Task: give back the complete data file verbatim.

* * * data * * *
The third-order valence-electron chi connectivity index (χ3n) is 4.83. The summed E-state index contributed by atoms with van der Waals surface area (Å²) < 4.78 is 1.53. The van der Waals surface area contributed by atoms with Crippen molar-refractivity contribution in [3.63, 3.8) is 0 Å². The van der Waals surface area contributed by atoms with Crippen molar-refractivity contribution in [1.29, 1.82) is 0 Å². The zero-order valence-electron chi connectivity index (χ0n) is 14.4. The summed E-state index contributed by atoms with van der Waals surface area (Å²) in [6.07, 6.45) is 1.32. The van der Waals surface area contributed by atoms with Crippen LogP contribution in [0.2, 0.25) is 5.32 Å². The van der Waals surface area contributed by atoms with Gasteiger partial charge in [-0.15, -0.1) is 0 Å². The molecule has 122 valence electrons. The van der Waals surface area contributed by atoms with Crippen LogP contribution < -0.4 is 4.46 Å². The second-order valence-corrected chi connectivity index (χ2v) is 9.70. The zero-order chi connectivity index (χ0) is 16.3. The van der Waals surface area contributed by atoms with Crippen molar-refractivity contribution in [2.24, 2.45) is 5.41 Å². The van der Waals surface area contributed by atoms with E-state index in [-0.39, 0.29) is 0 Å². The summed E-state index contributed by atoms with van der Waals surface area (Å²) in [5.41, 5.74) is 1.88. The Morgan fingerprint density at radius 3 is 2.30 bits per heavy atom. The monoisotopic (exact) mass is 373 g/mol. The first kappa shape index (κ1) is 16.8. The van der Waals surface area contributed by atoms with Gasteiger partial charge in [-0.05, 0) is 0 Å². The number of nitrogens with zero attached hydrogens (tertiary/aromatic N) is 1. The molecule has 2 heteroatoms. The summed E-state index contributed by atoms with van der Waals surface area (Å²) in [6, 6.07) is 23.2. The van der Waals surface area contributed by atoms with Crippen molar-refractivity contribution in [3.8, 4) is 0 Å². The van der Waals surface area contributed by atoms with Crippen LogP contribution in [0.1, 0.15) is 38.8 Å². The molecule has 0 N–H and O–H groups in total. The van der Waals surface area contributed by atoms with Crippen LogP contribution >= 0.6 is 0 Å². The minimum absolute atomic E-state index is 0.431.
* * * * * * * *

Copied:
The third-order valence-electron chi connectivity index (χ3n) is 4.83. The summed E-state index contributed by atoms with van der Waals surface area (Å²) < 4.78 is 1.53. The van der Waals surface area contributed by atoms with Crippen molar-refractivity contribution in [3.63, 3.8) is 0 Å². The van der Waals surface area contributed by atoms with Crippen molar-refractivity contribution in [1.29, 1.82) is 0 Å². The zero-order valence-electron chi connectivity index (χ0n) is 14.4. The summed E-state index contributed by atoms with van der Waals surface area (Å²) in [6.07, 6.45) is 1.32. The van der Waals surface area contributed by atoms with Crippen LogP contribution in [0.2, 0.25) is 5.32 Å². The van der Waals surface area contributed by atoms with Gasteiger partial charge in [-0.15, -0.1) is 0 Å². The molecule has 122 valence electrons. The van der Waals surface area contributed by atoms with Crippen LogP contribution < -0.4 is 4.46 Å². The second-order valence-corrected chi connectivity index (χ2v) is 9.70. The zero-order chi connectivity index (χ0) is 16.3. The van der Waals surface area contributed by atoms with Crippen molar-refractivity contribution in [2.24, 2.45) is 5.41 Å². The van der Waals surface area contributed by atoms with E-state index in [-0.39, 0.29) is 0 Å². The summed E-state index contributed by atoms with van der Waals surface area (Å²) in [5.41, 5.74) is 1.88. The Morgan fingerprint density at radius 3 is 2.30 bits per heavy atom. The monoisotopic (exact) mass is 373 g/mol. The first kappa shape index (κ1) is 16.8. The van der Waals surface area contributed by atoms with Gasteiger partial charge in [-0.05, 0) is 0 Å². The number of nitrogens with zero attached hydrogens (tertiary/aromatic N) is 1. The molecule has 2 heteroatoms. The summed E-state index contributed by atoms with van der Waals surface area (Å²) in [6, 6.07) is 23.2. The van der Waals surface area contributed by atoms with Crippen molar-refractivity contribution in [3.8, 4) is 0 Å². The van der Waals surface area contributed by atoms with Crippen LogP contribution in [0.1, 0.15) is 38.8 Å². The molecule has 0 N–H and O–H groups in total. The van der Waals surface area contributed by atoms with Crippen LogP contribution >= 0.6 is 0 Å². The minimum absolute atomic E-state index is 0.431.